Why apply foreign law?
Why should a court apply foreign law? It might be imagined that everything could be satisfactorily decided under its own law. A moment's thought, however, reveals that there are at least some situations in which foreign law has to be applied. Take the case of two people, a man and a woman, who have lived all their lives in country X. They are citizens of that country and are domiciled there. They marry there, taking care to ensure that they comply with the requirements of the local law. If, many years later, they go to country Y on a visit, it would be monstrous if their marriage was not recognized because they had not complied with the formalities laid down by the law of country Y.
Marriage is a status, but it is not only in this case that foreign law has to be applied. Think of a testator who makes his will according to what appears to be the only relevant law. It would again be monstrous if a foreign country refused to recognize the will because it did not comply with its own law. Or take the case of a person who ensures that his actions are lawful under what appears to be the only relevant law. Would it be right if a court in another country held that he had committed a tort because what he did would have been a tort under its law?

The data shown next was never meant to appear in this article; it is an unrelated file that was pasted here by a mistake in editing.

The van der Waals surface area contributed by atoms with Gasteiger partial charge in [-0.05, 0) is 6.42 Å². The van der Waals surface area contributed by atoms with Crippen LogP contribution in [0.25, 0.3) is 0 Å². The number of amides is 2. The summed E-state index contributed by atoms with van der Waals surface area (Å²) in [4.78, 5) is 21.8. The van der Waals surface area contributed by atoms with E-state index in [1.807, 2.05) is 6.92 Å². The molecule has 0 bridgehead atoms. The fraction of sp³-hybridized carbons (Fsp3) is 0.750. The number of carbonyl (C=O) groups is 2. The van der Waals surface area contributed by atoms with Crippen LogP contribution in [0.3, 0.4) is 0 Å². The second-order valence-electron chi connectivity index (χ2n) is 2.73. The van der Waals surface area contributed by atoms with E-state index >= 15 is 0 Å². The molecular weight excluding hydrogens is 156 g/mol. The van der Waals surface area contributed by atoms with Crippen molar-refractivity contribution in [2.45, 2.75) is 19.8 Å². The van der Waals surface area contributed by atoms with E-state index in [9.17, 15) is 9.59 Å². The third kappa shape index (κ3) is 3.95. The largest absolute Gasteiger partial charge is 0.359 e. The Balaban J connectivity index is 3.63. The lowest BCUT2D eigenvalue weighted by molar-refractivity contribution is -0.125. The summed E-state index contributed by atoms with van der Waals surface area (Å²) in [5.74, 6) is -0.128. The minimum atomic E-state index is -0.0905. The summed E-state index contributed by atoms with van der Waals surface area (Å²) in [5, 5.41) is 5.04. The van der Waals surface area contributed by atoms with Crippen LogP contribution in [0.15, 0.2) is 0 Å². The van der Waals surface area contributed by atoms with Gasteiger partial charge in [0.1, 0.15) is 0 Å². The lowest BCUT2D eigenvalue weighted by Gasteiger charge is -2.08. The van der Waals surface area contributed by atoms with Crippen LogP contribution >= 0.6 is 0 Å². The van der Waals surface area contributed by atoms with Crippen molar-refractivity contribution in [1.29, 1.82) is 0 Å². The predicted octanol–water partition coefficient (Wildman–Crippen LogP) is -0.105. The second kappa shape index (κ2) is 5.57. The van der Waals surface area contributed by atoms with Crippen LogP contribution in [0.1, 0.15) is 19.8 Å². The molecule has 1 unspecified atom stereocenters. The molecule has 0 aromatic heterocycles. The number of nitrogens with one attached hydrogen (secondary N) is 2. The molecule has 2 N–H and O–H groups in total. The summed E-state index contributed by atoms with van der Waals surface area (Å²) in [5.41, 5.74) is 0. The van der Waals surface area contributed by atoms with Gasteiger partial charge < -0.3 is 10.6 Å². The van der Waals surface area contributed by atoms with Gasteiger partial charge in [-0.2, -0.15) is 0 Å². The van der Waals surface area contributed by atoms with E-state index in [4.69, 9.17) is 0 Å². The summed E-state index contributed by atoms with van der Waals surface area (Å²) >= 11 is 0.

One can generalize from these examples by saying that, if a person tailors his actions to comply with what appears to be the relevant law, a foreign court ought not to upset his expectations by refusing to apply that law. One can in fact go further and say that a court ought to be willing to apply foreign law whenever this is necessary to uphold the reasonable expectations of the parties, even if there is no evidence that either of them made a special effort to comply with that law.
Upholding expectations is one of the main policy objectives of choice of law. However, it is not the only one. There might also be public purposes that require foreign law to be applied.